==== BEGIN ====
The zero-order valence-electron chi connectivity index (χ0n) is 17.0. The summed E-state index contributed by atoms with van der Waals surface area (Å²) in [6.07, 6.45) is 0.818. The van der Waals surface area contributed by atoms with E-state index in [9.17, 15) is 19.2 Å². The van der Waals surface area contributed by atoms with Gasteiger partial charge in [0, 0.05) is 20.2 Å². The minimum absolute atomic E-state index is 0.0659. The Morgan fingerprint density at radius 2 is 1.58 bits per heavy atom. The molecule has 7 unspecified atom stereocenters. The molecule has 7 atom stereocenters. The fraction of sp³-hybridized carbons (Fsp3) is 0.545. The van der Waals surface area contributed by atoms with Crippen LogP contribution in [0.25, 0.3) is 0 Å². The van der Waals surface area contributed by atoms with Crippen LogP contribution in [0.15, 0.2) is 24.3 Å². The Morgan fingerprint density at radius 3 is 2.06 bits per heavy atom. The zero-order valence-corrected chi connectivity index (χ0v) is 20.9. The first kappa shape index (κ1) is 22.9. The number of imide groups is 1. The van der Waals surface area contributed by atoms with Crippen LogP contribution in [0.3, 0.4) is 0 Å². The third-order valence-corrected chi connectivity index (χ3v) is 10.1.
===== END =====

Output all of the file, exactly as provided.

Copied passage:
The zero-order valence-electron chi connectivity index (χ0n) is 17.0. The summed E-state index contributed by atoms with van der Waals surface area (Å²) in [6.07, 6.45) is 0.818. The van der Waals surface area contributed by atoms with E-state index in [9.17, 15) is 19.2 Å². The van der Waals surface area contributed by atoms with Gasteiger partial charge in [0, 0.05) is 20.2 Å². The minimum absolute atomic E-state index is 0.0659. The Morgan fingerprint density at radius 2 is 1.58 bits per heavy atom. The molecule has 7 unspecified atom stereocenters. The molecule has 7 atom stereocenters. The fraction of sp³-hybridized carbons (Fsp3) is 0.545. The van der Waals surface area contributed by atoms with Crippen LogP contribution in [0.25, 0.3) is 0 Å². The van der Waals surface area contributed by atoms with Crippen LogP contribution in [0.15, 0.2) is 24.3 Å². The Morgan fingerprint density at radius 3 is 2.06 bits per heavy atom. The zero-order valence-corrected chi connectivity index (χ0v) is 20.9. The first kappa shape index (κ1) is 22.9. The number of imide groups is 1. The van der Waals surface area contributed by atoms with Crippen LogP contribution in [0.3, 0.4) is 0 Å². The third-order valence-corrected chi connectivity index (χ3v) is 10.1.